“I don’t lose any sleep at night worrying about marriage equality,” Angelo said in an interview with The Politic. “It is here, and it is here to stay. In many respects, the marriage and nondiscrimination battle has been won for all but the cleanup.”

Joseph Fischel, an assistant professor in Women’s, Gender, and Sexuality Studies at Yale, notes that Republican support for the LGBTQ community may stem not from more supporters, but rather from a new willingness to speak publicly.

“It is now bad table manners to be homophobic. This makes the GOP easier to stomach,” explained Fischel to The Politic. “If the Republican party represented your other interests, it’s now more acceptable to support them.”

While society might accept LGBTQ conservatives, they still have a hard time coming out. Gunderson said that in some places, coming out as gay is “risky at best.”

Jim Hoft, founder of conservative blog The Gateway Pundit, held doubts about coming out to the 600,000 readers of his blog.

“There was some fear involved when you’re a conservative and you’re gay,” Hoft explained to The Politic. “I didn’t know how it would affect my standing in the community.”

But following the massacre at Pulse nightclub in Orlando, Hoft felt compelled to come out.

The response from the Democratic leaders when they blamed guns, that really upset me,” he said. After coming out, Hoft was surprised to see an overwhelming number of positive responses. Dozens of conservatives sent him supportive messages, he said. Even those who staunchly opposed LGBTQ rights said they would continue to read his blog.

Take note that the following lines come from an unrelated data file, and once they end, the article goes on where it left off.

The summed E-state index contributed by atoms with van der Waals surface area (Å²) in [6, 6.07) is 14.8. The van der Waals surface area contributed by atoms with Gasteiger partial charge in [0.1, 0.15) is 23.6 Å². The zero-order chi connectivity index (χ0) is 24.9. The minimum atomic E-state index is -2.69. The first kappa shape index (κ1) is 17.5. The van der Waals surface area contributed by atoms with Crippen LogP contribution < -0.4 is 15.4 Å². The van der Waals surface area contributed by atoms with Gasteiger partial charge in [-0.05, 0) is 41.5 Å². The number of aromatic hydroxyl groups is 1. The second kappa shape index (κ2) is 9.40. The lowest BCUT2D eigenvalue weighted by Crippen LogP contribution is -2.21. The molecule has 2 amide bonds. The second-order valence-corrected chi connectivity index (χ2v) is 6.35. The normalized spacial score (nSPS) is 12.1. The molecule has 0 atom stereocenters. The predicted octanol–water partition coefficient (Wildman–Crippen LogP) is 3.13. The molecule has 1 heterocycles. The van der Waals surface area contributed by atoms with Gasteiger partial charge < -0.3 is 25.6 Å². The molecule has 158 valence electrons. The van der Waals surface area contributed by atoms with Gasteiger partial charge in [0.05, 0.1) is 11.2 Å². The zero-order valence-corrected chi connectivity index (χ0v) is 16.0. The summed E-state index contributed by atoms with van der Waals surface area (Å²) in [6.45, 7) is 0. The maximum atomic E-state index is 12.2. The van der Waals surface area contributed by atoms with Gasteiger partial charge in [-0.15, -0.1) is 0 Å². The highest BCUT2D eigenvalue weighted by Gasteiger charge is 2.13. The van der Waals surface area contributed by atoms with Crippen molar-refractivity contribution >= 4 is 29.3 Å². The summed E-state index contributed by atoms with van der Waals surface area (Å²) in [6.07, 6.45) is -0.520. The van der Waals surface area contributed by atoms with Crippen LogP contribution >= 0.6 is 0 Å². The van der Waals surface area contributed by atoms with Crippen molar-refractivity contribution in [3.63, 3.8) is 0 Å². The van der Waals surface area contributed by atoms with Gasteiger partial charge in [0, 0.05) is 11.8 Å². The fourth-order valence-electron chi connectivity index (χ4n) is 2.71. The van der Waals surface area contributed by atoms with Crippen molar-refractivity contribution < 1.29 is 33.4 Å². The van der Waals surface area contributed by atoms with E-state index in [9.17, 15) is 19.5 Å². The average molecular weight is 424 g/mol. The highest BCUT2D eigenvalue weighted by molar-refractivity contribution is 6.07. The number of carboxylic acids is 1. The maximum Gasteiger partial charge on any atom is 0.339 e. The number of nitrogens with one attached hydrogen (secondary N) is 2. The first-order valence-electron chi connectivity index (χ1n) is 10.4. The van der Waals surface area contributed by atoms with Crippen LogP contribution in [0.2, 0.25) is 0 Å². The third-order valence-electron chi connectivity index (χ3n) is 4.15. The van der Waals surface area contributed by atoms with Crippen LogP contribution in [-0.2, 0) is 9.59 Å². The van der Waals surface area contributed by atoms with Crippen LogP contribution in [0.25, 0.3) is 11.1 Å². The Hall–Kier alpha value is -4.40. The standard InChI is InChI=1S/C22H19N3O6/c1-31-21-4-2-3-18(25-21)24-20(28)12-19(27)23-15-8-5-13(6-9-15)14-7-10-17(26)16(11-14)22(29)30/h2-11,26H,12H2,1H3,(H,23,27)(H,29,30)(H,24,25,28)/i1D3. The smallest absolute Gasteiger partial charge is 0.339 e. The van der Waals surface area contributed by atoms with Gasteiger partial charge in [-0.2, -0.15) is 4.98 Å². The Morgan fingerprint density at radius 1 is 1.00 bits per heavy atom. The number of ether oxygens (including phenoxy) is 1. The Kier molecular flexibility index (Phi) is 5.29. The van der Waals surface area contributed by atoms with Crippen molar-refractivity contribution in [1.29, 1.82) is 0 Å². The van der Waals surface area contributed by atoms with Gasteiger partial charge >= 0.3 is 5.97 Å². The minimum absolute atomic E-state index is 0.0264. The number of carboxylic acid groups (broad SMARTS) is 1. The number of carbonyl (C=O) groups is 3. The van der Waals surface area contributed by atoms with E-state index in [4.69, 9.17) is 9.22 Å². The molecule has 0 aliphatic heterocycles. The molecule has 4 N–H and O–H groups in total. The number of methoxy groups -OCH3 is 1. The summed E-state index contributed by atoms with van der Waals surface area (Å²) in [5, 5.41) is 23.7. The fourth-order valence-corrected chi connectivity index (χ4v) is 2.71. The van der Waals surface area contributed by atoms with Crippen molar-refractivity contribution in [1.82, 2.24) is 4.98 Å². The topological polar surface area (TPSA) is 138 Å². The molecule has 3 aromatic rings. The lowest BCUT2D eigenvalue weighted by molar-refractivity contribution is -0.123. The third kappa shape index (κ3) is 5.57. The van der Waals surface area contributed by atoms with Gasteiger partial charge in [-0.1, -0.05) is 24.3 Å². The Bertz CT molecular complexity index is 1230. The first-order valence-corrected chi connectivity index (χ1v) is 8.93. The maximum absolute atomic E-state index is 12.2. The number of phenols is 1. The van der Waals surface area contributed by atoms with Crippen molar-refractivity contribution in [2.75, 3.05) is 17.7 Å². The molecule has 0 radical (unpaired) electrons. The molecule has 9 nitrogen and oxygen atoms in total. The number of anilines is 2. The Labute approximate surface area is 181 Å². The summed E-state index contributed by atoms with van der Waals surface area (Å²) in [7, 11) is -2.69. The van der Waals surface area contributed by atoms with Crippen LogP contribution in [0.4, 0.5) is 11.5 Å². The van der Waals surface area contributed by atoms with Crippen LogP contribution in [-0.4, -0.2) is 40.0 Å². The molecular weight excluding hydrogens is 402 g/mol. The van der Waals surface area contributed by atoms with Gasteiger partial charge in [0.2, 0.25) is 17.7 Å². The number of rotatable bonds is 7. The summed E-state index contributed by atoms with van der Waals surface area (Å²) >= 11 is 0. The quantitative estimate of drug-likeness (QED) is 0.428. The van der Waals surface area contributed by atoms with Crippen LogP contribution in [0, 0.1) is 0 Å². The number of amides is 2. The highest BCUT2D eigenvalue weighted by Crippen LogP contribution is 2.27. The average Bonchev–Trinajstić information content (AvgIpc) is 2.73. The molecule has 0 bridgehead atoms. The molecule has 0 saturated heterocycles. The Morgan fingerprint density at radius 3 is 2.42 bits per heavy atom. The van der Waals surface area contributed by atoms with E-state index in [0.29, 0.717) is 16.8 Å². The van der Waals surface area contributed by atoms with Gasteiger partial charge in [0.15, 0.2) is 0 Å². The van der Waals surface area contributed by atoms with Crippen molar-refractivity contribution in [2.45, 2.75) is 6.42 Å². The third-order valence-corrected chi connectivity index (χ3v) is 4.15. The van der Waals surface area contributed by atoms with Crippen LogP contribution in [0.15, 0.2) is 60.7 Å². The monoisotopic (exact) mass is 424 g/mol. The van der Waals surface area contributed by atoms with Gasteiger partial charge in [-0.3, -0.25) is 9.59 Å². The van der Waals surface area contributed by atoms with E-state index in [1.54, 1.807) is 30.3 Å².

Lucian Wintrich, a gay artist and graphic designer, did not receive the same response when he came out – as a Republican.

Wintrich took photos of young male models wearing “Make America Great Again” hats and posted them on Twitter. His “Twinks4Trump” went viral on the Internet and thrust him into the national spotlight. He received messages calling him “a traitor to the LGBTQ community.” Some claimed he had set the community back. Others warned him not to “show [his] face anywhere.”

In a phone interview with The Politic, Wintrich said people would confront him in person to argue politics. Someone even bit him. He stressed that his critics were largely LGBTQ Democrats.

In today’s hyper-partisan political climate, Democrats often appeal to the LGBTQ community by reminding voters of their party’s history of support for LGBTQ rights. Democrats attract these voters with a platform of equality and nondiscrimination. The idea of “LGBTQ Republicans” contradicts the narrative that Democrats are the party of progressivism. But some LGBTQ Americans hesitate to join the Democratic party. Doing so, they argue, would compromise their political beliefs.